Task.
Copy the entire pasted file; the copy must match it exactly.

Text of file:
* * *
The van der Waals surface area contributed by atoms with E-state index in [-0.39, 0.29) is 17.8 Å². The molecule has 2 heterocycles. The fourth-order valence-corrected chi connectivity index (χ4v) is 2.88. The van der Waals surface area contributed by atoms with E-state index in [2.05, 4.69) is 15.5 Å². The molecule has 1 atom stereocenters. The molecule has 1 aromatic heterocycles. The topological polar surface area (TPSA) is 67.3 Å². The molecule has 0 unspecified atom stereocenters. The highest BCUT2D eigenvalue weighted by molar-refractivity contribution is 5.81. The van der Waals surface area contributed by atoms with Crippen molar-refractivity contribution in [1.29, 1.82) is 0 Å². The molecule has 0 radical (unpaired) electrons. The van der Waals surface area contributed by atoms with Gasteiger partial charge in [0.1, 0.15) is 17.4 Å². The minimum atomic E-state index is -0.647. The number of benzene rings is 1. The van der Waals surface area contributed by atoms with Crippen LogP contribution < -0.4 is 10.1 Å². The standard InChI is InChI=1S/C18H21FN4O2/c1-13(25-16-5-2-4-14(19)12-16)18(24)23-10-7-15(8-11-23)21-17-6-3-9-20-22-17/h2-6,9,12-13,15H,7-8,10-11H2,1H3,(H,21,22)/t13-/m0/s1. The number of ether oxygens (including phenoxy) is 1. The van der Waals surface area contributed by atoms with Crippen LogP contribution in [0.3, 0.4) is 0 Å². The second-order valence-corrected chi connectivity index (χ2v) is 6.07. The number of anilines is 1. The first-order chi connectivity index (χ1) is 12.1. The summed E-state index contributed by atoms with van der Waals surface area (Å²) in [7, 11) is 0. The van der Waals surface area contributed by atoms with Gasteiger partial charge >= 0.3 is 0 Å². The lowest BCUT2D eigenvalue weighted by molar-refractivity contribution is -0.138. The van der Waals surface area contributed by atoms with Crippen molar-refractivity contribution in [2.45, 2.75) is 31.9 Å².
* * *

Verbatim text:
The van der Waals surface area contributed by atoms with E-state index in [-0.39, 0.29) is 17.8 Å². The molecule has 2 heterocycles. The fourth-order valence-corrected chi connectivity index (χ4v) is 2.88. The van der Waals surface area contributed by atoms with E-state index in [2.05, 4.69) is 15.5 Å². The molecule has 1 atom stereocenters. The molecule has 1 aromatic heterocycles. The topological polar surface area (TPSA) is 67.3 Å². The molecule has 0 unspecified atom stereocenters. The highest BCUT2D eigenvalue weighted by molar-refractivity contribution is 5.81. The van der Waals surface area contributed by atoms with Crippen molar-refractivity contribution in [1.29, 1.82) is 0 Å². The molecule has 0 radical (unpaired) electrons. The van der Waals surface area contributed by atoms with Gasteiger partial charge in [0.1, 0.15) is 17.4 Å². The minimum atomic E-state index is -0.647. The number of benzene rings is 1. The van der Waals surface area contributed by atoms with Crippen LogP contribution < -0.4 is 10.1 Å². The standard InChI is InChI=1S/C18H21FN4O2/c1-13(25-16-5-2-4-14(19)12-16)18(24)23-10-7-15(8-11-23)21-17-6-3-9-20-22-17/h2-6,9,12-13,15H,7-8,10-11H2,1H3,(H,21,22)/t13-/m0/s1. The number of ether oxygens (including phenoxy) is 1. The van der Waals surface area contributed by atoms with Crippen LogP contribution in [0.3, 0.4) is 0 Å². The second-order valence-corrected chi connectivity index (χ2v) is 6.07. The number of anilines is 1. The first-order chi connectivity index (χ1) is 12.1. The summed E-state index contributed by atoms with van der Waals surface area (Å²) in [7, 11) is 0. The van der Waals surface area contributed by atoms with Gasteiger partial charge >= 0.3 is 0 Å². The lowest BCUT2D eigenvalue weighted by molar-refractivity contribution is -0.138. The van der Waals surface area contributed by atoms with Crippen molar-refractivity contribution in [2.45, 2.75) is 31.9 Å².